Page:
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Publication numberUS2352532 A
Publication typeGrant
Publication dateJun 27, 1944
Filing dateApr 11, 1942
Priority dateOct 1, 1941
Publication numberUS 2352532 A, US 2352532A, US-A-2352532, US2352532 A, US2352532A
InventorsHenry Ghez, Oscar Ghez
Original AssigneeHenry Ghez, Oscar Ghez
Export CitationBiBTeX, EndNote, RefMan
External Links: USPTO, USPTO Assignment, Espacenet
Articulated sole of wood or other stiff materials
US 2352532 A
Abstract  available in
Previous page
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Claims  available in
Description  (OCR text may contain errors)



Patented June 27, 1944 ARZIICULATED SOLE OF WOOD OR OTHER STIFF MATERIALS Henry Ghez and Oscar Ghez, New York, N. Y.

Application April 11, 1942, Serial No. 438,599 In France October 1, 1941 3 Claims.

This invention relates to an articulated flexure system or structure for shoe soles made of stiff materials such as wood and the like.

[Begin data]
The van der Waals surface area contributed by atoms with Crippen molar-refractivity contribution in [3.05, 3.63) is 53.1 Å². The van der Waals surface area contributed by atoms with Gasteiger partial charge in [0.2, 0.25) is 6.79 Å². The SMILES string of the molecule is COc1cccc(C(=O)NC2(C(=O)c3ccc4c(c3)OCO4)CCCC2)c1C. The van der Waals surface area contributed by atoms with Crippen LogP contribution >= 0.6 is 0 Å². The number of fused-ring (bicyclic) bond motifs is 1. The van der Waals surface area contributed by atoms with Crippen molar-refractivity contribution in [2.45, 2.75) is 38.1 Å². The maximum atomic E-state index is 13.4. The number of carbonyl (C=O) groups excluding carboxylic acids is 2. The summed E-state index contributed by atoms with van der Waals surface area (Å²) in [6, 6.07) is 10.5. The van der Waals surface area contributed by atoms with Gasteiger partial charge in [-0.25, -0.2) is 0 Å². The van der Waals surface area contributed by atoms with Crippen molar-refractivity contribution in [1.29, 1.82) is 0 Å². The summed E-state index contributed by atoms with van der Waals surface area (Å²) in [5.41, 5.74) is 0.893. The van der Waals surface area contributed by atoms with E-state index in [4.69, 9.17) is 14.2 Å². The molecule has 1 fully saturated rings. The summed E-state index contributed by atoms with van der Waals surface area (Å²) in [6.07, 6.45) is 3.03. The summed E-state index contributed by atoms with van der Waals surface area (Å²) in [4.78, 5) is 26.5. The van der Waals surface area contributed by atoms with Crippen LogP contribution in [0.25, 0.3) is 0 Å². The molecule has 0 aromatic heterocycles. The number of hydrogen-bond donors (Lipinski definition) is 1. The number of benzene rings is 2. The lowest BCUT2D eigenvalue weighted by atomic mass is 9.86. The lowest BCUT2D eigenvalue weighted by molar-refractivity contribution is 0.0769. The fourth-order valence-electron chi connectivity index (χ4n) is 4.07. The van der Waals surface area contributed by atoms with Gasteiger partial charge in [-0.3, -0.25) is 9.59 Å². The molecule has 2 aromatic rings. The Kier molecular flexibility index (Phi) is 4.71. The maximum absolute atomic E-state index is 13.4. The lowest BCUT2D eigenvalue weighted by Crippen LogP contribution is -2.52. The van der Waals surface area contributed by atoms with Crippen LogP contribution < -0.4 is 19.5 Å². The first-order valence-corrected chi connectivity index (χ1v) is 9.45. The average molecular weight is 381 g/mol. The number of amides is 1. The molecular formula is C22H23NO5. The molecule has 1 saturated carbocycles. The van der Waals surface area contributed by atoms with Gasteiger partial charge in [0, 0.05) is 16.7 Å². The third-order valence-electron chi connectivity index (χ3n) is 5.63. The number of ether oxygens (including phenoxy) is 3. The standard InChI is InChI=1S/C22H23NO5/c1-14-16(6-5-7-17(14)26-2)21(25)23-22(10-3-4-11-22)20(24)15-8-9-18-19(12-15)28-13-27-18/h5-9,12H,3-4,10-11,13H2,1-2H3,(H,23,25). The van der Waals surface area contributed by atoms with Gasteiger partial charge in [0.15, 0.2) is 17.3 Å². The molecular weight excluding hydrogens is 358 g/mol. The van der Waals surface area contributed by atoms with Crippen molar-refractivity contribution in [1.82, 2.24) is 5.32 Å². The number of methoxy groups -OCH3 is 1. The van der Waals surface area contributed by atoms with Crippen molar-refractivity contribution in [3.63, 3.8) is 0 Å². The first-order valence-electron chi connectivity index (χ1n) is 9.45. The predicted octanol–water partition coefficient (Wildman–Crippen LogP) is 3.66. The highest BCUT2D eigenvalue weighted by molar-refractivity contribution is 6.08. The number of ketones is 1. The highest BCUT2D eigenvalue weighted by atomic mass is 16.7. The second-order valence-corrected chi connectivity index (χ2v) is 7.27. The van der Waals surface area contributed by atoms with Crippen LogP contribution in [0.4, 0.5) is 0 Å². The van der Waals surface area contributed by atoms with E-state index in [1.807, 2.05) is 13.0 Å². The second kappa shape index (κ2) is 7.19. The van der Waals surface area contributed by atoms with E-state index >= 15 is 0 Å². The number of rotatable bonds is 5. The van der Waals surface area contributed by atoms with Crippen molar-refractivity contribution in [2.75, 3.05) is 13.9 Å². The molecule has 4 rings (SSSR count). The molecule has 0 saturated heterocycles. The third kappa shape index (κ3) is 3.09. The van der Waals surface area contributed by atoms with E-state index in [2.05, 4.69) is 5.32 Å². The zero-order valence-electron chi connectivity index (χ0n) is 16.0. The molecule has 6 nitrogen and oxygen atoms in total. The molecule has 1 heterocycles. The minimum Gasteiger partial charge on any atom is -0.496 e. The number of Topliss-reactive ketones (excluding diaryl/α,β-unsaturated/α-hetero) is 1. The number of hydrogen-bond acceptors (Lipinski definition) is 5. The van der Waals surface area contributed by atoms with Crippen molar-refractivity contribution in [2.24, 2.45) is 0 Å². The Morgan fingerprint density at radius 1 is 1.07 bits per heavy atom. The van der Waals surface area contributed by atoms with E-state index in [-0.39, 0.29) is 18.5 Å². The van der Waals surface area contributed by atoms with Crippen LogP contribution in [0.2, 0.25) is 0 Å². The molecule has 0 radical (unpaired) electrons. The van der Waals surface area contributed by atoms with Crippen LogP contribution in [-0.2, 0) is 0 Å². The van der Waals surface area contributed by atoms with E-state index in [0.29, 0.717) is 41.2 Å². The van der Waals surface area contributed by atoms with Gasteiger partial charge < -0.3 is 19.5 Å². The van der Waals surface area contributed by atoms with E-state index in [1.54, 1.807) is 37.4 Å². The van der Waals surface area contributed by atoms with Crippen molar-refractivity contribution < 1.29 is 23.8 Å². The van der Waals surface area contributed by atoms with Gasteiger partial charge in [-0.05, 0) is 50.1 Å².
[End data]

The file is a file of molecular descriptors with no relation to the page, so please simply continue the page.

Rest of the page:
The main object of our invention is to introduce articulated joints of special yielding material between several parts of an articulated sole in order to allow the latter to flex despite the fact that said sole is made of stiff parts, thus allowing such a sole to be manufactured from wood or other rigid materials, and thereby saving leather and other more expensive materials.

Another object is to provide a type of resilient joint of rubber or other material for connecting the parts of a sole of stiff material, said joint being of efiicient form for flexure and also for being conveniently secured to said parts.

A further object is to produce an articulated sole of stiif material which is Waterproof even though capable of flexure by virtue of the joints forming part of said sole.

Other objects and the advantages of our invention and its application to practical use will appear more fully as this specification proceeds.